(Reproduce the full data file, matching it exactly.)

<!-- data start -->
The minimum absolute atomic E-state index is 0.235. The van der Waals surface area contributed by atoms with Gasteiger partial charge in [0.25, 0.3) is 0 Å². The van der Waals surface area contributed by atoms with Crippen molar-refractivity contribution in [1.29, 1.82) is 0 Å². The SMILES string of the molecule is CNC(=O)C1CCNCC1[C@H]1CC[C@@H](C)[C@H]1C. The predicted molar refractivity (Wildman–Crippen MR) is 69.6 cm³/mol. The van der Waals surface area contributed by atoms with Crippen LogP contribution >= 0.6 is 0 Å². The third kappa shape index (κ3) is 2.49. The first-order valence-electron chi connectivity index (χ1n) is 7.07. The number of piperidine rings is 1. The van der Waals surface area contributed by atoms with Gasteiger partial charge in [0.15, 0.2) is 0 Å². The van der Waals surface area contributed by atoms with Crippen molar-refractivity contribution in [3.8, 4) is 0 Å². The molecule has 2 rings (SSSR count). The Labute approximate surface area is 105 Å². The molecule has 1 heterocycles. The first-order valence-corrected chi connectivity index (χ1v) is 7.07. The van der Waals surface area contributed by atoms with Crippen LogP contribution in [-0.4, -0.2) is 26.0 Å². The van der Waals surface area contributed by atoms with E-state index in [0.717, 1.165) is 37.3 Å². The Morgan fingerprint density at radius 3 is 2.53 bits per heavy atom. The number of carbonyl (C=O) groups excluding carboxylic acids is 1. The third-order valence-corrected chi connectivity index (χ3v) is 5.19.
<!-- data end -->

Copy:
The minimum absolute atomic E-state index is 0.235. The van der Waals surface area contributed by atoms with Gasteiger partial charge in [0.25, 0.3) is 0 Å². The van der Waals surface area contributed by atoms with Crippen molar-refractivity contribution in [1.29, 1.82) is 0 Å². The SMILES string of the molecule is CNC(=O)C1CCNCC1[C@H]1CC[C@@H](C)[C@H]1C. The predicted molar refractivity (Wildman–Crippen MR) is 69.6 cm³/mol. The van der Waals surface area contributed by atoms with Crippen LogP contribution >= 0.6 is 0 Å². The third kappa shape index (κ3) is 2.49. The first-order valence-electron chi connectivity index (χ1n) is 7.07. The number of piperidine rings is 1. The van der Waals surface area contributed by atoms with Gasteiger partial charge in [0.15, 0.2) is 0 Å². The van der Waals surface area contributed by atoms with Crippen molar-refractivity contribution in [3.8, 4) is 0 Å². The molecule has 2 rings (SSSR count). The Labute approximate surface area is 105 Å². The molecule has 1 heterocycles. The first-order valence-corrected chi connectivity index (χ1v) is 7.07. The van der Waals surface area contributed by atoms with Crippen LogP contribution in [-0.4, -0.2) is 26.0 Å². The van der Waals surface area contributed by atoms with E-state index in [0.717, 1.165) is 37.3 Å². The Morgan fingerprint density at radius 3 is 2.53 bits per heavy atom. The number of carbonyl (C=O) groups excluding carboxylic acids is 1. The third-order valence-corrected chi connectivity index (χ3v) is 5.19.